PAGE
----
Compare and contrast the pharmacology of haloperidol and diazepam.
These are both commonly used agents and a tabulated format worked well. Subheadings
covering the “general” pharmacology approach ensured core areas were addressed. Vague terms
such as "good" or "moderate" did not allow a detailed comparison between the agents.
Repetition of facts between sections such as uses, pharmacodynamics, effects and adverse
effects did not gain further marks.
|Routes of administration||Oral, IV, IM, s/c||Oral, IV, IM, s/c|
|Absorption||Rapidly and completely absorbed; oral bioavailability is about 60%||Rapidly and completely absorbed; oral bioavailability is about 94%|
|Solubility||pKa 8.66; minimally water-soluble||pKa 3.4; practically insoluble in water|
|Distribution||VOD=18L/kg; 92% protein-bound||VOD = 0.8-1.0L/kg;|
|Target receptor||D2 receptors, as well as muscarinic cholinergic receptors, histamine receptors and alpha-adrenergic receptors||GABA-A channel (a separate binding site from GABA)|
|Metabolism||Hepatic metabolism into inactive metabolites||Hepatic metabolism: N-demethylated by CYP3A4 and 2C19 to the active metabolite N-desmethyldiazepam, and is hydroxylated by CYP3A4 to the active metabolite temazepam.|
|Elimination||Inactive metabolites are renally cleared||Inactive glucouronides are renally excreted|
|Time course of action||Elimination half-life of 14-36 hours||Half-life of diazepam is 30-50 hours, and terminal elimination half-life of the active metabolite N-desmethyldiazepam is up to 100 hours.|
|Mechanism of action||Antipsychotic effects are mediated mainly by the D2 antagonist effect on the dopaminergic neurons in the mesolimbic system||Allosteric modulator of the GABA-A receptor: acts on GABA-A chloride channels, where it binds to a site distinct from the GABA binding site, and potentiates the effects of GABA, this increasing the chloride current and hyperpolarising the cell membrane of the neuron|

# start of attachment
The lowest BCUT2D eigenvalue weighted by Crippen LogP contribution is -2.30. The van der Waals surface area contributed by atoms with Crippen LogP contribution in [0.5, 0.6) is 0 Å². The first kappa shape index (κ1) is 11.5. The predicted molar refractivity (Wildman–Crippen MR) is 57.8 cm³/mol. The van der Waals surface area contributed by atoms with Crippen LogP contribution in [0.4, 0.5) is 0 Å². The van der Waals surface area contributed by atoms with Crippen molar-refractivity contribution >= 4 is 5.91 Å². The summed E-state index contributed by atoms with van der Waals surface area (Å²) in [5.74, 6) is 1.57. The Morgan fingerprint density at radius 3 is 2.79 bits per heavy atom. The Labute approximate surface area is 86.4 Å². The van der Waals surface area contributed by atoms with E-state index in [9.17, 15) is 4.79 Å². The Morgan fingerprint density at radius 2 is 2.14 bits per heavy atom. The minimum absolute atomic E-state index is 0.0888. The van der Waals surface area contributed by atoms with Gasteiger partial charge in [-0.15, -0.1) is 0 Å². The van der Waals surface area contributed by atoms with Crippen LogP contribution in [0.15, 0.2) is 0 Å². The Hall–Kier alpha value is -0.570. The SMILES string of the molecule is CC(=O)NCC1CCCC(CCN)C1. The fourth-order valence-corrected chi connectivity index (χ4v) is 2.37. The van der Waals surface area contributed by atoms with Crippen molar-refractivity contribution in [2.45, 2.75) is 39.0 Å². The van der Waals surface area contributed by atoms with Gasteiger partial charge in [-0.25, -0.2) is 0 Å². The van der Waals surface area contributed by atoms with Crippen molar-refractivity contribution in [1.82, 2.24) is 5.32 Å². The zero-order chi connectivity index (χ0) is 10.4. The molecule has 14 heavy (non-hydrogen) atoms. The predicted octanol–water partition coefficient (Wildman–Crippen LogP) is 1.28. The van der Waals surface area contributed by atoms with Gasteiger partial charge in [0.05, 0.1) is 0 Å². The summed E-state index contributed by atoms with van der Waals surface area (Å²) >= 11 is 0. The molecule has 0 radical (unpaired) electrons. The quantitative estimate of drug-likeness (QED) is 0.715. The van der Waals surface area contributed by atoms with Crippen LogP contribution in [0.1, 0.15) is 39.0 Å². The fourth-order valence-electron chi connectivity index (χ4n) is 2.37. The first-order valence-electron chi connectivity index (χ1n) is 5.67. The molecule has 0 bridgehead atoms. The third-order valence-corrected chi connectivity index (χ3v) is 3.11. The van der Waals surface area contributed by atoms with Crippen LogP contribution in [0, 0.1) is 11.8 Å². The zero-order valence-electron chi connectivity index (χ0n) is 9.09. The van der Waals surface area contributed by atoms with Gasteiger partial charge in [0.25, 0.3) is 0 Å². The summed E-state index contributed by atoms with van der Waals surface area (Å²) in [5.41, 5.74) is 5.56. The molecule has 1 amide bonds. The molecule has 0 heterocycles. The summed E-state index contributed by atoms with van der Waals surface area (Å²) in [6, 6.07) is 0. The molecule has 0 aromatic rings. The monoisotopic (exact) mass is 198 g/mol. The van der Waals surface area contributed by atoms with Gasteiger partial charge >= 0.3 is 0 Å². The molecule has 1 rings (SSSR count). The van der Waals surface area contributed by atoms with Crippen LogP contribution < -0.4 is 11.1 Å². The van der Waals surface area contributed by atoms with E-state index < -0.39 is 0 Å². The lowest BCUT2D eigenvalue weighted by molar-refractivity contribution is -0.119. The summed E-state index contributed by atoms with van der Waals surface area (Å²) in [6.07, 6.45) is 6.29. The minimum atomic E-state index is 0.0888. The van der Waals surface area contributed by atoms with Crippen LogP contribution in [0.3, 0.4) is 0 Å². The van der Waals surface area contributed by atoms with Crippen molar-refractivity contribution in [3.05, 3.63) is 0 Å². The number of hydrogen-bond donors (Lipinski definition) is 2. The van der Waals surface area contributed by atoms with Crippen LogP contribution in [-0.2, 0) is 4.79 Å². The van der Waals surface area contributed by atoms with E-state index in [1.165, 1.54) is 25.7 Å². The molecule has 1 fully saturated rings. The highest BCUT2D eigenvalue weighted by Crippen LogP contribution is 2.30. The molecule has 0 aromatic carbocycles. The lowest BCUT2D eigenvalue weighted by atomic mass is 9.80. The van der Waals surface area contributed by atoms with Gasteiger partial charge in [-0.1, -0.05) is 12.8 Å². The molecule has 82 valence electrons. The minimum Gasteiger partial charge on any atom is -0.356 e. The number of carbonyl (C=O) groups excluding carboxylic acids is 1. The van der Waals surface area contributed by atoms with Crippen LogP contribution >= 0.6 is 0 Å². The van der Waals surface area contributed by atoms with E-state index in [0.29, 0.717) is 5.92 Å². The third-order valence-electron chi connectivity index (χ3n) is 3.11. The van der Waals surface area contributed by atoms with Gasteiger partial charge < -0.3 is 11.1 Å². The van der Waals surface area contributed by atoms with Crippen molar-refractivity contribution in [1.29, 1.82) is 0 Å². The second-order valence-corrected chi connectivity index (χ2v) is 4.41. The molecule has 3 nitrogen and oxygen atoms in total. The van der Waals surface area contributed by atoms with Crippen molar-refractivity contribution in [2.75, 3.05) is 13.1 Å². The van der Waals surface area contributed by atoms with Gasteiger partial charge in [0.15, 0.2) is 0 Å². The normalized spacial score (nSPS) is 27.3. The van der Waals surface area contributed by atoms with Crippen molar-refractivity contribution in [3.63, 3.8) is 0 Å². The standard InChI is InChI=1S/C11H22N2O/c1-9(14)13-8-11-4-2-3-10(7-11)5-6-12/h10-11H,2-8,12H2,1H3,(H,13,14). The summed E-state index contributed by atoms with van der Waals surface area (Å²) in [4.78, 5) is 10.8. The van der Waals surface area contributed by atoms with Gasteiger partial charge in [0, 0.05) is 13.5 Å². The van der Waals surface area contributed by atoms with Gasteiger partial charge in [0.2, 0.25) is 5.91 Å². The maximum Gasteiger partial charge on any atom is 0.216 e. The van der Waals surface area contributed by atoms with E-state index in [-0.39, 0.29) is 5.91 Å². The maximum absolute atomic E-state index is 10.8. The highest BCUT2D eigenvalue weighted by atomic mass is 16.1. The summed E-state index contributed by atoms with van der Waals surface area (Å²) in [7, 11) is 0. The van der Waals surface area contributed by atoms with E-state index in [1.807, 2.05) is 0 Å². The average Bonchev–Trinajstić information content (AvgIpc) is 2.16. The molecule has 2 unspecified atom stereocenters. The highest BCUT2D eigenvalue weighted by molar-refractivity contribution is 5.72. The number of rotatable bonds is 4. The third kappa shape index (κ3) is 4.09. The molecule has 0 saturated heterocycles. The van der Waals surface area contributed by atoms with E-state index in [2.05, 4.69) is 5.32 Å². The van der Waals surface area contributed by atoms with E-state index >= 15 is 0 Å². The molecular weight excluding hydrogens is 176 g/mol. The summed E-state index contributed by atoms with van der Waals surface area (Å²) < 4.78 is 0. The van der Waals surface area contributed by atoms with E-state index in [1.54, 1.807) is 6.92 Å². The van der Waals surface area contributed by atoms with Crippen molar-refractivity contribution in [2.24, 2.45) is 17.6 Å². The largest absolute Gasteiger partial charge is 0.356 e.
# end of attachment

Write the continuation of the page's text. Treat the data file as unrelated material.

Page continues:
|Clinical effects||Sedation (antihistamine effect).
Extrapyramidal side effects (dystonia, oculogyric crisis, laryngospasm, akathisia, rigidity, parkinsonism and tardive dyskinesia)
Hyperprolactinaemia (dopamine blockade)
Postural hypotension and sexual dysfunction (α-adrenergic receptor blockade)
Anticholinergic side effects (xerostomia, urinary retention, tachycardia, constipation, blurred vision, tachycardia and delirium)
Lowered seizure threshold
QT interval prolongation
|Sedation, amnesia, anticonvulsant effect, mild decrease in cerebral oxygen demand, no effect on ICP.
Respiratory response to raised CO2 is flattened, but respiratory drive is not as suppressed as it would be with opioids. Airway reflexes are depressed.
Haemodynamic effects (decreased blood pressure and heart rate) are related to its suppression of the sympathetic nervous system. These are less pronounced than those of propofol.
|Single best reference for further information||Tyler et al (2017)||FDA PI document|
Tyler, Marshall W., Josefa Zaldivar-Diez, and Stephen J. Haggarty. "Classics in chemical neuroscience: haloperidol." ACS chemical neuroscience 8.3 (2017): 444-453.
Calcaterra, Nicholas E., and James C. Barrow. "Classics in chemical neuroscience: diazepam (valium)." ACS chemical neuroscience 5.4 (2014): 253-260.